MUSIC / LSO / Solti - Barbican Centre, London

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A hundred years to the day after its Viennese premiere, Bruckner's Eighth Symphony received a marvellous commemorative performance at the Barbican Centre last Friday. It was also conductor Sir Georg Solti's 80th birthday, and the air of twofold celebration was strikingly focused by the power and concentration of the London Symphony Orchestra's playing.

Sir Georg, noted for the passionate onset of his interpretations, did not allow his urgent sense of the symphony's tonal architecture to degenerate into impatience with Bruckner's timeless processes and the symphony's great spaces breathed with majestic calm.

Indeed, his was an interpretation where tempos were judged to a nicety, yielding massiveness without longeurs. Nowhere was this more impressive than in the mighty Adagio, which no incidental intensities or moments of orchestral magic can save if the initial tempo drags. The orchestra created a sonority of great splendour and solemnity, and this was harnessed to a perfect unfolding of Bruckner's grand design.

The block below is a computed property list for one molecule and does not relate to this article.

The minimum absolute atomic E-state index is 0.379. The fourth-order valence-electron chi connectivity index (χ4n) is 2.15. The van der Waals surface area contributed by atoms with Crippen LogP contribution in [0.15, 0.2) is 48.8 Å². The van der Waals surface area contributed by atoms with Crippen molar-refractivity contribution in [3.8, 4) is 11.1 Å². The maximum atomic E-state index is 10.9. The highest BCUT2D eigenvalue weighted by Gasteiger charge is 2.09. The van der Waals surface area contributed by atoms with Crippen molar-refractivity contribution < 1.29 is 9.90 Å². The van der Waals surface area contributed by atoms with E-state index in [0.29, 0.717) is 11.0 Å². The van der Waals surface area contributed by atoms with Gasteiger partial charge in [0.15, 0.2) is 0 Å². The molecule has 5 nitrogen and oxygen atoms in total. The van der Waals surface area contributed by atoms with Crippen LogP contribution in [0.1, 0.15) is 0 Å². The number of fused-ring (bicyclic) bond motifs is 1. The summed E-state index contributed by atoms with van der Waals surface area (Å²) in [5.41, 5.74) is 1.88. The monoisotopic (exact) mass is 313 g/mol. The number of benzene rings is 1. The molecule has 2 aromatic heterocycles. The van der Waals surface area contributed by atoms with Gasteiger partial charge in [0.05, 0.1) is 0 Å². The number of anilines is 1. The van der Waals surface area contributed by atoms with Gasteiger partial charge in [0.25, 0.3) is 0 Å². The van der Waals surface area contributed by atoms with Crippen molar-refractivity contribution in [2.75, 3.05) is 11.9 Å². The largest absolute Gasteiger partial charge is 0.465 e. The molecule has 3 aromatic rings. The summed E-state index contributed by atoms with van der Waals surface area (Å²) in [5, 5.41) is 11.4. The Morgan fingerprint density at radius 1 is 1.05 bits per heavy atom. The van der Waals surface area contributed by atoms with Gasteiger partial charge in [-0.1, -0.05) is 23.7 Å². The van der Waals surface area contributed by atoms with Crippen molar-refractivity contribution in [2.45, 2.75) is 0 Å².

As much could be said of the whole performance and when the final coda arrived, on time to the very second and buttressed by the heroes of the LSO's extended brass section, the sense of achievement was overwhelming.